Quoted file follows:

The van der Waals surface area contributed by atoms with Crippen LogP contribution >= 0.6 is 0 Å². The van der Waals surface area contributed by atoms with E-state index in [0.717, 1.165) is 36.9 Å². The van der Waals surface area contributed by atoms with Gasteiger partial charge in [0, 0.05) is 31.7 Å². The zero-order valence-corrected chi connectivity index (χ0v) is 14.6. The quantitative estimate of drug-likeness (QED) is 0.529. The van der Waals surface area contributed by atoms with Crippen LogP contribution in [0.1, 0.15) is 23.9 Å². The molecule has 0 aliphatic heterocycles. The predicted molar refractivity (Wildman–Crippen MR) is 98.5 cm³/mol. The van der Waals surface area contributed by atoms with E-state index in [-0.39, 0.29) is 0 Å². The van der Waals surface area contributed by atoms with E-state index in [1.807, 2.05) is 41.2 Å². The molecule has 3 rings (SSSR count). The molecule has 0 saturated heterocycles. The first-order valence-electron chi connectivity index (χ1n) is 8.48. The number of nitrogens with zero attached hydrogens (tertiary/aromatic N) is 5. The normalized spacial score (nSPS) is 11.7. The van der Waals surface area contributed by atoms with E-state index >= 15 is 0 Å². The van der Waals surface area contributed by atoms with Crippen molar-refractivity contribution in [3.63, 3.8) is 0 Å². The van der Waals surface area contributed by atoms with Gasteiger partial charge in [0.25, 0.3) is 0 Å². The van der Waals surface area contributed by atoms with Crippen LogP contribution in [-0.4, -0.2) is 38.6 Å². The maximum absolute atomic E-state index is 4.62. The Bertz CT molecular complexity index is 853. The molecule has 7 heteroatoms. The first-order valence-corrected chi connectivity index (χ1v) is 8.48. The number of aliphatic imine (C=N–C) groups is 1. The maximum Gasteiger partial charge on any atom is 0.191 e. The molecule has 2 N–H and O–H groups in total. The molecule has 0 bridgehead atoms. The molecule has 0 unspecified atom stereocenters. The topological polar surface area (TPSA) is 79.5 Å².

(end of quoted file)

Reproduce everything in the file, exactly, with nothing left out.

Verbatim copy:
The van der Waals surface area contributed by atoms with Crippen LogP contribution >= 0.6 is 0 Å². The van der Waals surface area contributed by atoms with E-state index in [0.717, 1.165) is 36.9 Å². The van der Waals surface area contributed by atoms with Gasteiger partial charge in [0, 0.05) is 31.7 Å². The zero-order valence-corrected chi connectivity index (χ0v) is 14.6. The quantitative estimate of drug-likeness (QED) is 0.529. The van der Waals surface area contributed by atoms with Crippen LogP contribution in [0.1, 0.15) is 23.9 Å². The molecule has 0 aliphatic heterocycles. The predicted molar refractivity (Wildman–Crippen MR) is 98.5 cm³/mol. The van der Waals surface area contributed by atoms with E-state index in [-0.39, 0.29) is 0 Å². The van der Waals surface area contributed by atoms with E-state index in [1.807, 2.05) is 41.2 Å². The molecule has 3 rings (SSSR count). The molecule has 0 saturated heterocycles. The first-order valence-electron chi connectivity index (χ1n) is 8.48. The number of nitrogens with zero attached hydrogens (tertiary/aromatic N) is 5. The normalized spacial score (nSPS) is 11.7. The van der Waals surface area contributed by atoms with E-state index >= 15 is 0 Å². The van der Waals surface area contributed by atoms with Crippen molar-refractivity contribution in [3.63, 3.8) is 0 Å². The van der Waals surface area contributed by atoms with Gasteiger partial charge in [0.25, 0.3) is 0 Å². The van der Waals surface area contributed by atoms with Crippen LogP contribution in [-0.4, -0.2) is 38.6 Å². The maximum absolute atomic E-state index is 4.62. The Bertz CT molecular complexity index is 853. The molecule has 7 heteroatoms. The first-order valence-corrected chi connectivity index (χ1v) is 8.48. The number of aliphatic imine (C=N–C) groups is 1. The maximum Gasteiger partial charge on any atom is 0.191 e. The molecule has 2 N–H and O–H groups in total. The molecule has 0 bridgehead atoms. The molecule has 0 unspecified atom stereocenters. The topological polar surface area (TPSA) is 79.5 Å².